Materials and methods

The characteristics of the silanized micron (UltraFine UF1.0; Schott, Landshut, Germany) and submicron (NanoFine NF180; Schott) monomodal glass particles are provided in Table 1 . The silanization procedure was carried out by the manufacturer according to the specific surface area of the particles using γ-methacryloxypropyl trimethoxysilane.

Table 1
Properties of the filler particles tested.
Filler system
Micron-sized Submicron-sized
d 50 , nm 1000 ± 200 175 ± 30
d 99 , nm ≤4000 387
Specific area, m 2 /g a 8 40
Refractive index, n D a 1.53 1.53
Density, g/cm 3 a 2.75 2.75
Silane % a 3.2 13
Elemental composition
% Ba 57.1 54.8
% Si 32.7 35.5
% Al 9.4 9.1
% Sr 0.8 0.6

a Data obtained from the supplier.

Particle characterization

The particles were washed in ethanol to remove impurities. Granulometric (1064; Cilas, Orleans, France) and energy-dispersive X-ray spectroscopic (SSX-550; Shimadzu, Tokyo, Japan) analyses were carried out to evaluate the grain size distribution and elemental composition of the glass particles.

Preparation of the composites

A dimethacrylate comonomer blend was prepared by mixing 35 wt% of 2,2-bis[4-(2-hydroxy-3-methacryloyloxypropyl)phenyl]-propane, 35 wt% of ethoxylated bisphenol-A glycidyl dimethacrylate with 8 ethylene oxide units, 25 wt% of urethane dimethacrylate, and 5 wt% of triethylenoglycol dimethacrylate (Esstech Inc., Essington, PA, USA). The mixture was rendered photosensitive by adding 0.4 wt% camphorquinone and 0.8 wt% ethyl 4-(dimethylamino)benzoate (Sigma–Aldrich, St. Louis, MO, USA). The experimental composites were prepared by adding either 75 mass% micron-sized or 78 mass% submicron-sized fillers. The filler content in each composite corresponded to the maximum filler load for which the mixture maintained good consistency and handling characteristics similar to commercial composites . The materials were heated to 60 °C, vacuum treated to remove entrained air bubbles, and homogenized using a mechanical mixer. All photoactivation procedures were carried out using a light-emitting diode curing unit (Radii; SDI, Bayswater, Victoria, Australia) with an irradiance of 600 mW/cm 2 .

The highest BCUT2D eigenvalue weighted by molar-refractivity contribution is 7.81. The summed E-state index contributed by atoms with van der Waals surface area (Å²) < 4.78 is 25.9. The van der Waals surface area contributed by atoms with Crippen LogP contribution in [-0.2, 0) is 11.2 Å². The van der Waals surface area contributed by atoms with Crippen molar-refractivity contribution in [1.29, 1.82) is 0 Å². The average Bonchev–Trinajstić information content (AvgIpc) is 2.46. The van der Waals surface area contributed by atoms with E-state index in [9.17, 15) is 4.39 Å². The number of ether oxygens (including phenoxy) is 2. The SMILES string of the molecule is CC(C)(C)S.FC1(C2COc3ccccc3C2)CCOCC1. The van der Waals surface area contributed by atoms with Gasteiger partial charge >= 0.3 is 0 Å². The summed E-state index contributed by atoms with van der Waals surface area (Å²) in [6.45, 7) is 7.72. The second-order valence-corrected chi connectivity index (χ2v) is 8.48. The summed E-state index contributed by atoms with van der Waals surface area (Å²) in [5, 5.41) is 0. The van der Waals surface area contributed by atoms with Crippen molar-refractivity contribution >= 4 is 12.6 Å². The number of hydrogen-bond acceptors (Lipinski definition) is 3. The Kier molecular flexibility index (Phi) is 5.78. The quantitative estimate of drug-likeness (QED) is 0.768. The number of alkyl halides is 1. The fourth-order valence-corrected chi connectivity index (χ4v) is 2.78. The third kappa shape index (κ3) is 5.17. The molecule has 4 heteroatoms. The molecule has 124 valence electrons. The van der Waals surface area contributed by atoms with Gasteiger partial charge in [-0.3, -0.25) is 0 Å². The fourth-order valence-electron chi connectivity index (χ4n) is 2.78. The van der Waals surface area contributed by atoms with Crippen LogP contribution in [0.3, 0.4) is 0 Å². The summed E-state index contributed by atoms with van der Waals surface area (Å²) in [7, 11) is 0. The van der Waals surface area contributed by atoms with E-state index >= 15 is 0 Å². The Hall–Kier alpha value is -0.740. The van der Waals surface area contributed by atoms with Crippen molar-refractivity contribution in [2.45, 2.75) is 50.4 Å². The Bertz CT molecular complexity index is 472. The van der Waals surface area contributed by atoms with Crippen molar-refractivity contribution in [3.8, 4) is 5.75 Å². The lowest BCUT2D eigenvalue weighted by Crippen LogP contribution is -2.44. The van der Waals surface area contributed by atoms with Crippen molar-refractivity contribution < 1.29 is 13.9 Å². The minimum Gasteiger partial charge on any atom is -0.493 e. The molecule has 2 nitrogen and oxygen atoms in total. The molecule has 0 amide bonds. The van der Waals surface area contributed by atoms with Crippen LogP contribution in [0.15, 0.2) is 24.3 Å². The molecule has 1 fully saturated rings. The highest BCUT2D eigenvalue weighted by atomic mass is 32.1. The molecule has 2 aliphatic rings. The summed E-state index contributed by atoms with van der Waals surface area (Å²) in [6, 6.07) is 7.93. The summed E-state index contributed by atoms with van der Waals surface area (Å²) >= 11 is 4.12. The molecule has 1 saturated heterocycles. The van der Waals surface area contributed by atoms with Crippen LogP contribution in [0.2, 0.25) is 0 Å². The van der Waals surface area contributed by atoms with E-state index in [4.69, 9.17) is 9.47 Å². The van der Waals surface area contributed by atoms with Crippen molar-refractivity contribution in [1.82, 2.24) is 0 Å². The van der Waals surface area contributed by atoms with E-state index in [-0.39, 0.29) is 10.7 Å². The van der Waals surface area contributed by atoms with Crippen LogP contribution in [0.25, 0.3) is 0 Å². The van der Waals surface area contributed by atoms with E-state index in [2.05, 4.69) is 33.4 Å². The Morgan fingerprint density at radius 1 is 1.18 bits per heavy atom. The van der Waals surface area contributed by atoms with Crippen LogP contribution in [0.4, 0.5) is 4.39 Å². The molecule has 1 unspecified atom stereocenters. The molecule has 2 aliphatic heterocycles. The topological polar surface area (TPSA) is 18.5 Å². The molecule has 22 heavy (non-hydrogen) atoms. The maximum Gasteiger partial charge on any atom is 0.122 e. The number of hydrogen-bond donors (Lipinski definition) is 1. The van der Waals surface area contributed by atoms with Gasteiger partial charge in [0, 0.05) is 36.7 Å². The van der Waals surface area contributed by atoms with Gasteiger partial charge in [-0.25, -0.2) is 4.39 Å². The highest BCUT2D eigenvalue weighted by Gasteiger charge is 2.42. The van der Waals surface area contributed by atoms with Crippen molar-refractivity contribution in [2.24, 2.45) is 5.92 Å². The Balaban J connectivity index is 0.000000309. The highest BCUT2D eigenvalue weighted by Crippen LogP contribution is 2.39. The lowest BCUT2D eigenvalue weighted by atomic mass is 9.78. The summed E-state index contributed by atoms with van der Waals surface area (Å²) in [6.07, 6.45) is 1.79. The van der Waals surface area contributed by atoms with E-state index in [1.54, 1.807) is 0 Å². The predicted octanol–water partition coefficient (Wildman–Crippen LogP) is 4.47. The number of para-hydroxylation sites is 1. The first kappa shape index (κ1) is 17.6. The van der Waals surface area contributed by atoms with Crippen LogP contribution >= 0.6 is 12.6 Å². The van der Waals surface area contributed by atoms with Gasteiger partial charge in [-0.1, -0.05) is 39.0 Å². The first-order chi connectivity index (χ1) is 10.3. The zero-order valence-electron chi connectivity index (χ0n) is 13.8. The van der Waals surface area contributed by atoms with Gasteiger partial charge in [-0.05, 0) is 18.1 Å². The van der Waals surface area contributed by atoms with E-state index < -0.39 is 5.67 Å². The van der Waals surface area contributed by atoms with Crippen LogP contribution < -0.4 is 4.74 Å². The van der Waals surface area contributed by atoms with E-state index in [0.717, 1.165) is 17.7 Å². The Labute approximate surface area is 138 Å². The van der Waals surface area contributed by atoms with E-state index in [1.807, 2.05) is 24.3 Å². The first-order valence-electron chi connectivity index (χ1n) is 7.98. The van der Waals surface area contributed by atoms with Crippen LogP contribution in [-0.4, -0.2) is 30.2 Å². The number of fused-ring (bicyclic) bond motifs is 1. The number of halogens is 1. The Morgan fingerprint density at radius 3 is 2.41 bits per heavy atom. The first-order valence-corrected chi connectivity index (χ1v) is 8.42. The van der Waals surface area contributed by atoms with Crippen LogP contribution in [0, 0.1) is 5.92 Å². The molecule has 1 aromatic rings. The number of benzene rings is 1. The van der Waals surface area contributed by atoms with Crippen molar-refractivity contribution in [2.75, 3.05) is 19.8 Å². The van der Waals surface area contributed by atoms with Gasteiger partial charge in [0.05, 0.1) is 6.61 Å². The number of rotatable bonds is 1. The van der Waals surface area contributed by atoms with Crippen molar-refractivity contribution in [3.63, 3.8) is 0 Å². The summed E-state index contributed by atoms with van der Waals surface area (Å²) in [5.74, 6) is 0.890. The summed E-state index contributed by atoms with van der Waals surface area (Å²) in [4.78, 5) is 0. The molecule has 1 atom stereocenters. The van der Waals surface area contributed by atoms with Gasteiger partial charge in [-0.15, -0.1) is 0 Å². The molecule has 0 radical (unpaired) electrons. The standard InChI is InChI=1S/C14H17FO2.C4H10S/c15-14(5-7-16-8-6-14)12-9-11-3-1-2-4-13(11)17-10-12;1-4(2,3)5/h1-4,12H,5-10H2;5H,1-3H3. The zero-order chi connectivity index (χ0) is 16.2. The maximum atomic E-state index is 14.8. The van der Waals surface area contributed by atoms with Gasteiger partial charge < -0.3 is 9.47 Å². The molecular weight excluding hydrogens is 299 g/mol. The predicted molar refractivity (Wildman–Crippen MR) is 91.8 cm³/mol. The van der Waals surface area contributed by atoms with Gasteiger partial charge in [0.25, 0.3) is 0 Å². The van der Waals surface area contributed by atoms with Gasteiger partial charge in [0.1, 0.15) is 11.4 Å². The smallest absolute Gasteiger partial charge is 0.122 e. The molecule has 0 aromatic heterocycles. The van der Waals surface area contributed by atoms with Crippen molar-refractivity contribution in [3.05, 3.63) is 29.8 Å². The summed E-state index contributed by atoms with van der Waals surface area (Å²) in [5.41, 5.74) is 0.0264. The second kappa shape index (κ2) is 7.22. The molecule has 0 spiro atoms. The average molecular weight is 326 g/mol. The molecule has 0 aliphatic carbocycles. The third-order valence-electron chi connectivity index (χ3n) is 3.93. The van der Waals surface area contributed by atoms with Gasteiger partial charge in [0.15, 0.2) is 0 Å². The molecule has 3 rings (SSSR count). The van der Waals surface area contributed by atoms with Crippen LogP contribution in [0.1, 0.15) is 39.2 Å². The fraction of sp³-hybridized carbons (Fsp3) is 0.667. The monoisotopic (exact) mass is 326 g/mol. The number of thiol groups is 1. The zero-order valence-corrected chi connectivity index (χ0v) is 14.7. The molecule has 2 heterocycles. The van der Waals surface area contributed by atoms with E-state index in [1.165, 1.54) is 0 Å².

Filler–resin morphology

Disk-shaped specimens (diameter 8 mm, thickness 2 mm) of each composite ( n = 3) were photopolymerized using 40 s exposures at the top and bottom surfaces. The specimens were embedded in epoxy resin and their surfaces were polished under refrigeration with 600, 1200, 1500, 2000, and 2500-grit SiC abrasive papers followed by 3, 1, 0.25, and 0.1-μm diamond suspensions. The specimens were ultrasonically cleaned, dried and gold-coated prior to scanning electron microscopy (SEM) analysis (SSX-550; Shimadzu).


Radiographic images of disk-shaped specimens of each composite ( n = 5) were obtained using a digital phosphor plate system (VistaScan; Dürr, Bietigheim-Bissingen, Germany) operating at a voltage of 70 kV and a current of 8 mA. The exposure time was 0.2 s and the focus–film distance was 400 mm. An aluminum step-wedge was included in the radiograph for a density reference . The gray levels (pixel density) of each image were analyzed and the equivalence of aluminum (in mm) was recorded .

Degree of C C conversion

The degree of C C conversion in each composite ( n = 9) was evaluated using Fourier transform mid-infrared spectroscopy (Prestige-21; Shimadzu). A uniform volume of material was used for each sample. A spectrum of the unpolymerized composite (monomer) was acquired using 24 co-added scans at 4 cm −1 resolution. The composite was photoactivated for 40 s and another spectrum was obtained (polymer). The C C conversion (%) was calculated as previously described .